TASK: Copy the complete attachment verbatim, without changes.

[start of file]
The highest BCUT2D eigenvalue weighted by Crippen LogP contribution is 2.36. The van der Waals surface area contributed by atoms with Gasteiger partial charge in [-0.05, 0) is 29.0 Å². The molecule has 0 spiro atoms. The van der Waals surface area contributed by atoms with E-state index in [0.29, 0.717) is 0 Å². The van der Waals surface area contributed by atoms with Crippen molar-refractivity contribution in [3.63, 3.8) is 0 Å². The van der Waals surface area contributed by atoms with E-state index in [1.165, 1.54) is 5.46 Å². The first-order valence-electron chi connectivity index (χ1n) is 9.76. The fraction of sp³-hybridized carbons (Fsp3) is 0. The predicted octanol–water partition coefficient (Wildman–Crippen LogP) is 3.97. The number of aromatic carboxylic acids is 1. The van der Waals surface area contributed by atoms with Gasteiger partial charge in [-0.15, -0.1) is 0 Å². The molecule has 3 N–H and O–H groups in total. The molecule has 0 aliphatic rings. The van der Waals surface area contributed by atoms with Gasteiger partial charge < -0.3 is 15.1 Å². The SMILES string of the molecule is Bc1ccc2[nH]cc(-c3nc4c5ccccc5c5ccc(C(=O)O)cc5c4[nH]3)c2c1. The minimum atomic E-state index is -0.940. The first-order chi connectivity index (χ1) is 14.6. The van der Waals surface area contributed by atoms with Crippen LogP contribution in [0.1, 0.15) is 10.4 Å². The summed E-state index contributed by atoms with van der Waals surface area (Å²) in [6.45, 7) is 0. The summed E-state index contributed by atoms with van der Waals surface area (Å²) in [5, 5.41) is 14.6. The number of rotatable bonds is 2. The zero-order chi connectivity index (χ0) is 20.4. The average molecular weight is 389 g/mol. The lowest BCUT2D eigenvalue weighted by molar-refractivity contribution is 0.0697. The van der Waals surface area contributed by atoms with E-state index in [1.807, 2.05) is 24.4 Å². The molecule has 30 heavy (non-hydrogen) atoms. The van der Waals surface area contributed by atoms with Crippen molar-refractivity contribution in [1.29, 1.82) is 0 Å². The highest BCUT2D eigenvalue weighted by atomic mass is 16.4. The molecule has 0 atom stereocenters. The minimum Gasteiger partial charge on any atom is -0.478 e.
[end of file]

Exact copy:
The highest BCUT2D eigenvalue weighted by Crippen LogP contribution is 2.36. The van der Waals surface area contributed by atoms with Gasteiger partial charge in [-0.05, 0) is 29.0 Å². The molecule has 0 spiro atoms. The van der Waals surface area contributed by atoms with E-state index in [0.29, 0.717) is 0 Å². The van der Waals surface area contributed by atoms with Crippen molar-refractivity contribution in [3.63, 3.8) is 0 Å². The van der Waals surface area contributed by atoms with E-state index in [1.165, 1.54) is 5.46 Å². The first-order valence-electron chi connectivity index (χ1n) is 9.76. The fraction of sp³-hybridized carbons (Fsp3) is 0. The predicted octanol–water partition coefficient (Wildman–Crippen LogP) is 3.97. The number of aromatic carboxylic acids is 1. The van der Waals surface area contributed by atoms with Gasteiger partial charge in [-0.15, -0.1) is 0 Å². The molecule has 3 N–H and O–H groups in total. The molecule has 0 aliphatic rings. The van der Waals surface area contributed by atoms with Gasteiger partial charge < -0.3 is 15.1 Å². The SMILES string of the molecule is Bc1ccc2[nH]cc(-c3nc4c5ccccc5c5ccc(C(=O)O)cc5c4[nH]3)c2c1. The minimum atomic E-state index is -0.940. The first-order chi connectivity index (χ1) is 14.6. The van der Waals surface area contributed by atoms with Crippen LogP contribution in [0.1, 0.15) is 10.4 Å². The summed E-state index contributed by atoms with van der Waals surface area (Å²) in [6.45, 7) is 0. The summed E-state index contributed by atoms with van der Waals surface area (Å²) in [5, 5.41) is 14.6. The number of rotatable bonds is 2. The zero-order chi connectivity index (χ0) is 20.4. The average molecular weight is 389 g/mol. The lowest BCUT2D eigenvalue weighted by molar-refractivity contribution is 0.0697. The van der Waals surface area contributed by atoms with E-state index in [1.807, 2.05) is 24.4 Å². The molecule has 30 heavy (non-hydrogen) atoms. The van der Waals surface area contributed by atoms with Crippen molar-refractivity contribution in [1.29, 1.82) is 0 Å². The highest BCUT2D eigenvalue weighted by atomic mass is 16.4. The molecule has 0 atom stereocenters. The minimum Gasteiger partial charge on any atom is -0.478 e.